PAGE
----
Other than the wonderful art in Ghent I fell in love with the charm of the city. The streets and canals are beautiful, the noses delicious, and the carmelite convent where I stayed was a serene and convenient place to base myself. Unlike in Brussels, the convent was quite close to the centre of the city, and just up the road from the picturesque castle, so I could retreat into the quiet of my room if I was tired during the day.
In Ghent I found:
a delicious chocolate shop where you can see them making the chocolates downstairs (and it smells heavenly
a small but heavily stocked shop selling old postcards, stamps and, well, I didn’t have time to rummage through everything!
visited a soup cafe that came highly recommended – it is truly amazing, you get fruit and rolls and a million things in your soup like croutons and meatballs and cheese…heaven!
walked around the Design Museum which was interesting in terms of how they display their collections and exhibitions (my work brain never leaves me)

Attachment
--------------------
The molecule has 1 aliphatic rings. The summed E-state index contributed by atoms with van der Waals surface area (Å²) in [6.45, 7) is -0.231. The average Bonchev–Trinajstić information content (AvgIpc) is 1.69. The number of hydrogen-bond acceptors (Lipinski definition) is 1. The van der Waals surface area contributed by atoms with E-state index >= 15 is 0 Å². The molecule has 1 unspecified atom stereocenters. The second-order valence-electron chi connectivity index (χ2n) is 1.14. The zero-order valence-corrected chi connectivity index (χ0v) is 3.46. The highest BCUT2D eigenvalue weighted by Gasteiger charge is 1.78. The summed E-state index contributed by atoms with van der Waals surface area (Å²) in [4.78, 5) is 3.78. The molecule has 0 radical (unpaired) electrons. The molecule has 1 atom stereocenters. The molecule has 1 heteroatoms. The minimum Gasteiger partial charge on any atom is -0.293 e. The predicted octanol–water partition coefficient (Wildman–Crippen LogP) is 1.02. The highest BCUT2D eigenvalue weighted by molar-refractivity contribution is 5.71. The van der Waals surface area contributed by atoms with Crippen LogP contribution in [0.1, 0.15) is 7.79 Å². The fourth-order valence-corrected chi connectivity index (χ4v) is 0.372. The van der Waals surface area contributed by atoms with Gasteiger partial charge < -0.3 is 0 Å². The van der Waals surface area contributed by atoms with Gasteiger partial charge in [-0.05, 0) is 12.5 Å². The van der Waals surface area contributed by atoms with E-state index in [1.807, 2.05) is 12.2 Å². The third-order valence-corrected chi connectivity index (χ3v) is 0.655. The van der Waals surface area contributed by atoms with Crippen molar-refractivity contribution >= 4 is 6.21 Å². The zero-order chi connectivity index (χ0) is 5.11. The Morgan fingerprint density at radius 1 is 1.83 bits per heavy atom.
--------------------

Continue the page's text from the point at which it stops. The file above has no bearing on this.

and I walked around and around, down the canals and up the streets, taking as many photos as I could.

I really feel like Ghent could be a place I revisit, time and time again, and I will definitely be back in 2019 once the Ghent Altarpiece has been restored and returned to its home in the cathedral.

In terms of the photos I took, I feel like I’m really getting a better understanding of how my Olympus Trip 35 works, even though I’ve had it for years! I feel these photos, as well as the ones taken in Brussels, are better than what I’ve shot before, which motivates me to use it even more.
Unfortunately, the shutter on my Holga accidentally switched to bulb, which is why the last shots are a bit blurry. I wish I had noticed because I then shot two more rolls with it like that. Oops! I haven’t used it for a while, and then infrequently, so really need to make sure I check its few, but very important, settings.